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Can anyone recommend a nice simple, easy to use source control system I can use locally on my laptop for a single user that integrates with VS2010? I am just looking for something that will let me do versioning locally and not particularly for collabrative working.

I have used SubVersion when part of a development team and that works very nicely with VS2010, but for my own personal projects/work I don't want to go to the hassle of installing SubVersion locally on my laptop just for myself.

I have tried Bazaar, but didn't really like it's distributed version control system and it's branches etc. Any other suggestions welcome. Thanks.

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if you like subversion, installing it isn't much of a hassle. –  kenny May 22 '11 at 14:43

5 Answers 5

up vote 5 down vote accepted

Personally I will recommend you install VisualSVN server on your local machine and run Tortiose and VisualSVN or ANKHSvn (open source) which will integrate with Visual Studio and provide all the version control that you need.

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Replace "ANKHSvn" with "VisualSVN", and I completely agree :-) –  Uwe Keim May 22 '11 at 14:45
@uwe-keim - Thanks for the reminder. I forgot that VisualSVN is a really good choice. –  Leons May 22 '11 at 14:49
In my experience, AnkhSVN is much more stable now. It correctly handles all available source control operations, and even complex ones such as "new over deleted" etc. I switched to it from VisualSVN, even though my company was paying. –  Neolisk Aug 29 '14 at 13:36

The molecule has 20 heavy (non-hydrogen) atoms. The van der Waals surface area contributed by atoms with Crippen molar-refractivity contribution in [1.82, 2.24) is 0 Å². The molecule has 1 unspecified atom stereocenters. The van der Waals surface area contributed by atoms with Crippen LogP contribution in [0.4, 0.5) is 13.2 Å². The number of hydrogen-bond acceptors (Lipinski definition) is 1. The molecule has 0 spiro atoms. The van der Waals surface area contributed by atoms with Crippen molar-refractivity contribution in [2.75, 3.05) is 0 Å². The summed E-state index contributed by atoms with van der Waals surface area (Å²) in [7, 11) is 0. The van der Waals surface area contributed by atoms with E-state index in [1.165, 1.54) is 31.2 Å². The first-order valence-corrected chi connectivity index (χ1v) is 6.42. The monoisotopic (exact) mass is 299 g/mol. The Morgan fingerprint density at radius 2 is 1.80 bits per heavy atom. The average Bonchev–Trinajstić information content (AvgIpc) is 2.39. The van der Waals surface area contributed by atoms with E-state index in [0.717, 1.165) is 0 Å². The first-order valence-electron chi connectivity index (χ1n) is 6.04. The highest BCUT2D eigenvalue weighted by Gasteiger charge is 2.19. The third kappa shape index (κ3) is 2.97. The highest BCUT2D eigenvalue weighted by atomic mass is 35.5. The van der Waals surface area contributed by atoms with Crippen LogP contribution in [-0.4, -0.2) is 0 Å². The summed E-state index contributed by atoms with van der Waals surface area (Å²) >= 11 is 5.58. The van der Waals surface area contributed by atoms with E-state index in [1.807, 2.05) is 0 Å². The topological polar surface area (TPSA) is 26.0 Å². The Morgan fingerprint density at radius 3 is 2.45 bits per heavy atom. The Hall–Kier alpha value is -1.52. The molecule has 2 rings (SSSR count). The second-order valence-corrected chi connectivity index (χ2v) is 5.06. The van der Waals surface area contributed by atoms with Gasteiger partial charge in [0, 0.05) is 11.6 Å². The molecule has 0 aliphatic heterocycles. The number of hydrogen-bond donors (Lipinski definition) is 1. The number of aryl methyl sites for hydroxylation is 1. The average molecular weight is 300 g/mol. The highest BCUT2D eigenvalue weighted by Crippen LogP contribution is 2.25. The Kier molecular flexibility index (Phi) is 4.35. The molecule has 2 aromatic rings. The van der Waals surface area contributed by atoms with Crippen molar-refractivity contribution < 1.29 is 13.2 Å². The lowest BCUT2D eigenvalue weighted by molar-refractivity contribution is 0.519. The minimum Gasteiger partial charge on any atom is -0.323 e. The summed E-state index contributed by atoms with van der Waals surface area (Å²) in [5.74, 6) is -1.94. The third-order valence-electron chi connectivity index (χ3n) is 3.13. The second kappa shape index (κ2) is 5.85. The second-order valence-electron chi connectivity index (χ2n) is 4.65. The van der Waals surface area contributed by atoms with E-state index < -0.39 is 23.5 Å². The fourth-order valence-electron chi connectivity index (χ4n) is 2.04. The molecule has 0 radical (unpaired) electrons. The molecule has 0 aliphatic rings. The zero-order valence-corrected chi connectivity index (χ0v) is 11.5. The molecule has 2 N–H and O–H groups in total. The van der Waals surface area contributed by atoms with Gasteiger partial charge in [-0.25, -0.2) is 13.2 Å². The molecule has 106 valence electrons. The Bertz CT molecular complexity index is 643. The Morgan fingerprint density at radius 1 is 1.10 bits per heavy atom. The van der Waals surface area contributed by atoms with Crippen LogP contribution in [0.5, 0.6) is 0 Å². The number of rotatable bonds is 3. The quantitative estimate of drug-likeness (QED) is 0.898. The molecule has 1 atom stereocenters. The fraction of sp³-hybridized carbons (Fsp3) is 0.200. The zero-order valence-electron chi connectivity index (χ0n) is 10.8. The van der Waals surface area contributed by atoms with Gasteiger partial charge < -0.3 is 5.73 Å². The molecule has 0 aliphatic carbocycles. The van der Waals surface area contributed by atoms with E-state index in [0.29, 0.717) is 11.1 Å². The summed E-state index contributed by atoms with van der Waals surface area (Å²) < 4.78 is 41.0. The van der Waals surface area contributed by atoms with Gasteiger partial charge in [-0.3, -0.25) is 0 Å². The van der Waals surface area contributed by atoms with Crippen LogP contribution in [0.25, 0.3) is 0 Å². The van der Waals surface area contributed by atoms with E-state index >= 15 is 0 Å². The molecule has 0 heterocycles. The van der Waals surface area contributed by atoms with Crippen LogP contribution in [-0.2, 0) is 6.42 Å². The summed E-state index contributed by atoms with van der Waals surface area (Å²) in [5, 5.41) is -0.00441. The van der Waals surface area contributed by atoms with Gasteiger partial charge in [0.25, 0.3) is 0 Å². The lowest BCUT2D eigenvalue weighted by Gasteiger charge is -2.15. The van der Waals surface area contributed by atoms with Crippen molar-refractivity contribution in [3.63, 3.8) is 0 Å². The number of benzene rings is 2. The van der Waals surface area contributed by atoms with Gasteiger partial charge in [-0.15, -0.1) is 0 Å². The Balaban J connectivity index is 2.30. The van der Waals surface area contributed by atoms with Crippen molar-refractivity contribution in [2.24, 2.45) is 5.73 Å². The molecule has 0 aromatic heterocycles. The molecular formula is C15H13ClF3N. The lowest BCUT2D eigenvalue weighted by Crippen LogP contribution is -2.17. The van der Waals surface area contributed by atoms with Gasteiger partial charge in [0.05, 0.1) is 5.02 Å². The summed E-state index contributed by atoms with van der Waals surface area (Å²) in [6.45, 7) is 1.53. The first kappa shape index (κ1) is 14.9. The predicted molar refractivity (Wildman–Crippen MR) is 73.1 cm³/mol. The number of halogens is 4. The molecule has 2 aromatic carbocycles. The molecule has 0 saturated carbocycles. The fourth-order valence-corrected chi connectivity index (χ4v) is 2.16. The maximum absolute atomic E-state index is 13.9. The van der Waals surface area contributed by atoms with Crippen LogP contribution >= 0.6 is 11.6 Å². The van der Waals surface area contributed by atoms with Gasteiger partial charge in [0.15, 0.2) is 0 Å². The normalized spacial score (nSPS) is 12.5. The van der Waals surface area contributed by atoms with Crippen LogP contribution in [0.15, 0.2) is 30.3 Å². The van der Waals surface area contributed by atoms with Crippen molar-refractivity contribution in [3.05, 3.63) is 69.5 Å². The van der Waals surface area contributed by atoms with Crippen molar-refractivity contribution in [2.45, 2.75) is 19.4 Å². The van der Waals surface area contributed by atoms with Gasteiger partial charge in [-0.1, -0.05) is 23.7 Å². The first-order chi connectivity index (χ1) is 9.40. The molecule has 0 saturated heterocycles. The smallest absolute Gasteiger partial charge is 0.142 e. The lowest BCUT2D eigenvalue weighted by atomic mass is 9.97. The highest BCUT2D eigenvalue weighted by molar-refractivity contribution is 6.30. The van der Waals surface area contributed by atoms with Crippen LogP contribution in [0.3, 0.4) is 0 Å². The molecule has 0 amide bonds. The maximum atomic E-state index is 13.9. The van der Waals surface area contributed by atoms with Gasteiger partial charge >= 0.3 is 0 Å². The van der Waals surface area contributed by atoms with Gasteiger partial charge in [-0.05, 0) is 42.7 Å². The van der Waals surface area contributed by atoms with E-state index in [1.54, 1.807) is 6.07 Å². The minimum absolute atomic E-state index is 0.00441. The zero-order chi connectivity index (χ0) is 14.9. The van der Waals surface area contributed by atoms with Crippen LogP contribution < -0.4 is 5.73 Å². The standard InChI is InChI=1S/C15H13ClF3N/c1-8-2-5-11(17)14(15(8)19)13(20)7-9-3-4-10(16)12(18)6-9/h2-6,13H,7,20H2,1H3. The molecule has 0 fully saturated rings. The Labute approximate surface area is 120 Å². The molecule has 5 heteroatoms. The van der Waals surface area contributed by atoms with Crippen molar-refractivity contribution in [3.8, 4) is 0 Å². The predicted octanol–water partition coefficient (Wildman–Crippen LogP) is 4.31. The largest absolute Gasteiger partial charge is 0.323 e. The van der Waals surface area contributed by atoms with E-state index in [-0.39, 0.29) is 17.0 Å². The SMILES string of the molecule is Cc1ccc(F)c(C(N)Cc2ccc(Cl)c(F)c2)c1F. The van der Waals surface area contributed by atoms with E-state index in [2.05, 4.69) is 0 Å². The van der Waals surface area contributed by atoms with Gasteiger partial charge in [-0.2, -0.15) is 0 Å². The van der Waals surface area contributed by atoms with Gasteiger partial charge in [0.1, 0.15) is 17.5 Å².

I have personally found Mercurial extremely simple to pick up. Like Bazaar, it is a DVCS, but as a 1-man team this really doesn't have to change your workflow at all.

For Visual Studio integration, there's the VisualHg VS plugin, which uses TortoiseHg under the hood.

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Git and Mercurial are the two other main choices. The foremost being my preferred one.


It is quite easy and powerful. It supports branches, but do not force you to use them.

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I know you want a local solution for versioning but the point to source control is to provide a point of contact OUTSIDE your system to store and backup source files(in the even your local system melts down, you have no where to go to get a backup). I have been using assembla's free svn repository with AhnkSVN in vs2010 and its been working out nicely.

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It is not "the point" it is "a point". Other points of source control are history, branching, and code maintenance. –  noelicus Sep 18 '12 at 11:16

The free Perforce Server supports 2 users - and is a breeze to set up.

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